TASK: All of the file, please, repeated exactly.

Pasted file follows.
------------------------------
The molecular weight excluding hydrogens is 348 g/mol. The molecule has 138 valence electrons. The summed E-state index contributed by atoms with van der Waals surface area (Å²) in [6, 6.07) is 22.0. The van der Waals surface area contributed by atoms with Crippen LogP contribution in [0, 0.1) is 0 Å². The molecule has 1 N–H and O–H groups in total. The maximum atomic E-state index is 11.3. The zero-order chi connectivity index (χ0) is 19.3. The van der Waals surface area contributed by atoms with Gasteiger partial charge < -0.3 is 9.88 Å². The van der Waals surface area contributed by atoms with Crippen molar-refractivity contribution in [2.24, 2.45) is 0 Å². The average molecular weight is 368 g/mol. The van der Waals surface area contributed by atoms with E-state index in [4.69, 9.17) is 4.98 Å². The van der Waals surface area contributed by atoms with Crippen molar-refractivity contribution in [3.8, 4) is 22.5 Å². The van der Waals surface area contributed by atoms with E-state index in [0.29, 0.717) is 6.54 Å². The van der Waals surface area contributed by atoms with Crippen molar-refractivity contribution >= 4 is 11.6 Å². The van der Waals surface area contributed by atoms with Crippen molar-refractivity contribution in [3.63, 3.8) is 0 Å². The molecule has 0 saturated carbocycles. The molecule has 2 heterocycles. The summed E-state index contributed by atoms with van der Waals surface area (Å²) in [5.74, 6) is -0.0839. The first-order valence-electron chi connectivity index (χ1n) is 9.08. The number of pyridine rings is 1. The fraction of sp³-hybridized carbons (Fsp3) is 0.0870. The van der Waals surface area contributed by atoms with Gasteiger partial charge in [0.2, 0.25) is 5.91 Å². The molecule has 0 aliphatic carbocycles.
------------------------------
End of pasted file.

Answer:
The molecular weight excluding hydrogens is 348 g/mol. The molecule has 138 valence electrons. The summed E-state index contributed by atoms with van der Waals surface area (Å²) in [6, 6.07) is 22.0. The van der Waals surface area contributed by atoms with Crippen LogP contribution in [0, 0.1) is 0 Å². The molecule has 1 N–H and O–H groups in total. The maximum atomic E-state index is 11.3. The zero-order chi connectivity index (χ0) is 19.3. The van der Waals surface area contributed by atoms with Gasteiger partial charge < -0.3 is 9.88 Å². The van der Waals surface area contributed by atoms with Crippen molar-refractivity contribution in [2.24, 2.45) is 0 Å². The average molecular weight is 368 g/mol. The van der Waals surface area contributed by atoms with E-state index in [4.69, 9.17) is 4.98 Å². The van der Waals surface area contributed by atoms with Crippen molar-refractivity contribution in [3.8, 4) is 22.5 Å². The van der Waals surface area contributed by atoms with E-state index in [0.29, 0.717) is 6.54 Å². The van der Waals surface area contributed by atoms with Crippen molar-refractivity contribution >= 4 is 11.6 Å². The van der Waals surface area contributed by atoms with Crippen molar-refractivity contribution in [3.63, 3.8) is 0 Å². The molecule has 0 saturated carbocycles. The molecule has 2 heterocycles. The summed E-state index contributed by atoms with van der Waals surface area (Å²) in [5.74, 6) is -0.0839. The first-order valence-electron chi connectivity index (χ1n) is 9.08. The number of pyridine rings is 1. The fraction of sp³-hybridized carbons (Fsp3) is 0.0870. The van der Waals surface area contributed by atoms with Gasteiger partial charge in [0.2, 0.25) is 5.91 Å². The molecule has 0 aliphatic carbocycles.